larvae live, at least partially, inside their feed. Hence, they do not live on a 2D plane but in a 3D environment. However, previous studies mainly focused on the optimal number of larvae for a given surface area, not the available volume. The goal of this study was to assess the growth and survival of mealworms in a standardized semi-industrial setting with a varying density (cm3
) and substrate height. A full factorial experimental design was used with five larval densities (0.5–8 larvae/cm3
) and four feed heights (1–8 cm) in 60 × 40 cm crates. Furthermore, the in-crate temperature was monitored and linked to the density. The results of this study clearly indicate that mealworm larvae prefer a low density (cm3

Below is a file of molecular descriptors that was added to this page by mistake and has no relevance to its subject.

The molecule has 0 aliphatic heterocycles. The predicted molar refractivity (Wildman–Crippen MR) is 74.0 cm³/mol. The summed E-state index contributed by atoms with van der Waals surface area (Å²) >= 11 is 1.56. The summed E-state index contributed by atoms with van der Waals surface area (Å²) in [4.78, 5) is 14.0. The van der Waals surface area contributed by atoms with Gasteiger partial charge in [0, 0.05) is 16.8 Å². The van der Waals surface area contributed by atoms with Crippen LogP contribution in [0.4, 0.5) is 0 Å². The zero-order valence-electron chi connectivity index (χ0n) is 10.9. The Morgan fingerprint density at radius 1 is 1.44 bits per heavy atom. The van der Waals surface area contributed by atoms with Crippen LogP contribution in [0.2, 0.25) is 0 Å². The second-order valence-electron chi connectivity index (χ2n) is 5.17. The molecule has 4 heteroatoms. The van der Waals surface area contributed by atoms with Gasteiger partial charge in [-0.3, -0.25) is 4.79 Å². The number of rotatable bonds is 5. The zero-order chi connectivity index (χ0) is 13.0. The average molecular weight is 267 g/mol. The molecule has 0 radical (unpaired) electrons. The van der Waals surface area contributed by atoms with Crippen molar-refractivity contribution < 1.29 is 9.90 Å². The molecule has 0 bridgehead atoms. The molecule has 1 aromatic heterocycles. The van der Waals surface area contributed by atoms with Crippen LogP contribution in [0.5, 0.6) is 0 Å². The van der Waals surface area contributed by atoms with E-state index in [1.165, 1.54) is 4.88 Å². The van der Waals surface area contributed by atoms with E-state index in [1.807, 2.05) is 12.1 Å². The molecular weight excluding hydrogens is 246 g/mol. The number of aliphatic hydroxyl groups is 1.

). At low larvae densities, the substrate height was less important, with a slight preference for a thicker layer. In contrast, at high(er) larval densities, a lower layer thickness resulted in better growth. The in-crate week temperature varied up to 14 °C (25–39 °C) between treatments and could be predicted well based on the number and size of the larvae. These results may help the industry to improve their production efficiency in terms of larvae density, substrate height and room temperature.
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